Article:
Saturday, July 19, 2014

A Slip in the Valley

“Do not look where you fell, but where you slipped.” Liberian Proverb

It was the fourth of July. It was not hot, but it was more than warm. The sun was shining brightly as my wife and I set up our chairs on Main Street just east of “The Fisherman.” We were about an hour ahead of the parade, but that’s OK. We weren’t in a hurry exactly, but we did want a decent place in which to sit and watch the spectacle unfold before us.

The sun dipped in and out of the clouds as we enjoyed the wait, which wasn’t long as we exchanged pleasantries with folks who came from near and far to experience a bit of small-town charm.

The parade was nice, and when it was finished, folks remarked on how much better (or worse) is was than last year’s event (depending on who one was listening to).

It was fun eavesdropping, listening in on the smattering of opinions offered by the roadside critics. I wondered how many of the complainers would join the Chamber to improve the event for next year. Without doing a survey, my gut tells me the answer is somewhere between none and zilch. Still, maybe a grump will come forward. You never know.

Years ago, we lived near a very small town called Kettle Falls on the Columbia River. They have no parade, but there is a town picnic every year at which contestants vie for the most prestigious position of all: Town Grouch. Travelers entering town are greeted by signs saying, “Welcome to Kettle Falls, Home to 1,550 Friendly People and 1 Grouch. It is the highlight of one’s life to be recognized as the Town Grouch for a year.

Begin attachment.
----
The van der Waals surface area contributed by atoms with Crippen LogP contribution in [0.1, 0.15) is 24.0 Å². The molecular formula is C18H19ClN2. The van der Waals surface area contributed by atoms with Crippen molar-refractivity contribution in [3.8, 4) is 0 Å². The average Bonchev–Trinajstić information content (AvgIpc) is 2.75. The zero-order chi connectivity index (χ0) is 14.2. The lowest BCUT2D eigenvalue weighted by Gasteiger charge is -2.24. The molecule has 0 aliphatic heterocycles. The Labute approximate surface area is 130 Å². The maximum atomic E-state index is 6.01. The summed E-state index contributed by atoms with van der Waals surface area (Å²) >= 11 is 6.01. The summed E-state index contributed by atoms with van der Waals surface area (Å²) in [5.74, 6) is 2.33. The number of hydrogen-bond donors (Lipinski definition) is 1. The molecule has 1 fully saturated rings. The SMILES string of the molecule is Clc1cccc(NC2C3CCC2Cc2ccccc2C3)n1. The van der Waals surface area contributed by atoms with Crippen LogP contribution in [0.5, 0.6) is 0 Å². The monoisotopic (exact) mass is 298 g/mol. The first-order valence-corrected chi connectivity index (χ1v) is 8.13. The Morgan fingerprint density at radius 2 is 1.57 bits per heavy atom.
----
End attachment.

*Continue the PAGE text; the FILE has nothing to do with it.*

One of the keys to being an effective Grouch isn’t just having a grumpy attitude, but having solutions to offer.

While there are things that irritate me, I like to think I am open to considering solutions. “It is easy to curse the darkness,” they say, “but better to light a candle.”

One day I was helping to gather trash at a summer-time festival in a small town in which I was serving. As I bent down to pick up a bag of garbage I nicked my head on the corner of the open louvered window on the back of the trailer from which our fellowship group was selling hot buttered corn and nachos. I made a mental note to be more careful, and yet on each ensuing trip to the trash, I continually banged my head on the open window until, finally, I drew blood.

At that point I’d had quite enough. I did not blame the window or the trailer. They hadn’t done anything to me. Neither did I curse my own stupidity or carelessness. Instead, I grabbed some paper towels and duct tape and padded the corner of that window for the rest of the fair. Ironically, once it was padded, I never hit it again.

Grumps sometimes complain that no one ever listens to them, but if they can learn to offer solutions to their litany of complaints, I wonder if they won’t discover that people will not only start listening, but might even start implementing some of those ideas over time.

In any case, I enjoyed the parade. It was fun watching the crowd gather; chatting with friends and neighbors, honoring our veterans as they marched past; waving at the dignitaries (but avoiding the clowns), and realizing yet once again why people from every place and nation under heaven yearn to make this their home.

The Colors led the parade when it began. Hats off, hands over hearts, America stood at attention on thousands of Main Streets across small-town America. Young and old, rich and poor, male and female, firm and infirm – all rose to salute the flag in honor of all those who sacrificed life and limb to give it birth, raise it up, and pass it on to us.

America is a work in progress. Like an old Model-T, it needs constant attention and tinkering and is never all it could be, but it’ll get us there if we just hang on, hold on, and refuse to ever let go in this, our valley. If you’re grumpy, though, be sure to bring towels and duct tape!